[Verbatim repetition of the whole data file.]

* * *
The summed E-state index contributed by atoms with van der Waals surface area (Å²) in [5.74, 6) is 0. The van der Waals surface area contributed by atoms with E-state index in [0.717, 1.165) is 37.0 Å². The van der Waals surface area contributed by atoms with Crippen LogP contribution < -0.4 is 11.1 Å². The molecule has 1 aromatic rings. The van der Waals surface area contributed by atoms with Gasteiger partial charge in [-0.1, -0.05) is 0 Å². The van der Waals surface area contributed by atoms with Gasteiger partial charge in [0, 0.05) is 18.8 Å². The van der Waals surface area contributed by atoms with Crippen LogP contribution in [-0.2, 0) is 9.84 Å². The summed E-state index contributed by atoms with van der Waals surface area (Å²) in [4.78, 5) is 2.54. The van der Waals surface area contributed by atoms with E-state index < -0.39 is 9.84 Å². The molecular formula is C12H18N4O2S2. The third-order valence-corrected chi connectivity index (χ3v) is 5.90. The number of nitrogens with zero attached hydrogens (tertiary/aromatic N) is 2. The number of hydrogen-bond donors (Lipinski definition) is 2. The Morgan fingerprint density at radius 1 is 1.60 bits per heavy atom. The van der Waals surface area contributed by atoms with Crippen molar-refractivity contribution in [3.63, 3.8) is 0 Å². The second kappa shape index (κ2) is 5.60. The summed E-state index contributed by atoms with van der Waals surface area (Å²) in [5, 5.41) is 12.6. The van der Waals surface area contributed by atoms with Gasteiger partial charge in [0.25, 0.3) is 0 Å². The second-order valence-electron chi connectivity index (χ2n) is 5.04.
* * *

The summed E-state index contributed by atoms with van der Waals surface area (Å²) in [5.74, 6) is 0. The van der Waals surface area contributed by atoms with E-state index in [0.717, 1.165) is 37.0 Å². The van der Waals surface area contributed by atoms with Crippen LogP contribution < -0.4 is 11.1 Å². The molecule has 1 aromatic rings. The van der Waals surface area contributed by atoms with Gasteiger partial charge in [-0.1, -0.05) is 0 Å². The van der Waals surface area contributed by atoms with Gasteiger partial charge in [0, 0.05) is 18.8 Å². The van der Waals surface area contributed by atoms with Crippen LogP contribution in [-0.2, 0) is 9.84 Å². The summed E-state index contributed by atoms with van der Waals surface area (Å²) in [4.78, 5) is 2.54. The van der Waals surface area contributed by atoms with E-state index < -0.39 is 9.84 Å². The molecular formula is C12H18N4O2S2. The third-order valence-corrected chi connectivity index (χ3v) is 5.90. The number of nitrogens with zero attached hydrogens (tertiary/aromatic N) is 2. The number of hydrogen-bond donors (Lipinski definition) is 2. The Morgan fingerprint density at radius 1 is 1.60 bits per heavy atom. The van der Waals surface area contributed by atoms with Crippen molar-refractivity contribution in [3.63, 3.8) is 0 Å². The second kappa shape index (κ2) is 5.60. The summed E-state index contributed by atoms with van der Waals surface area (Å²) in [5, 5.41) is 12.6. The van der Waals surface area contributed by atoms with Gasteiger partial charge in [0.25, 0.3) is 0 Å². The second-order valence-electron chi connectivity index (χ2n) is 5.04.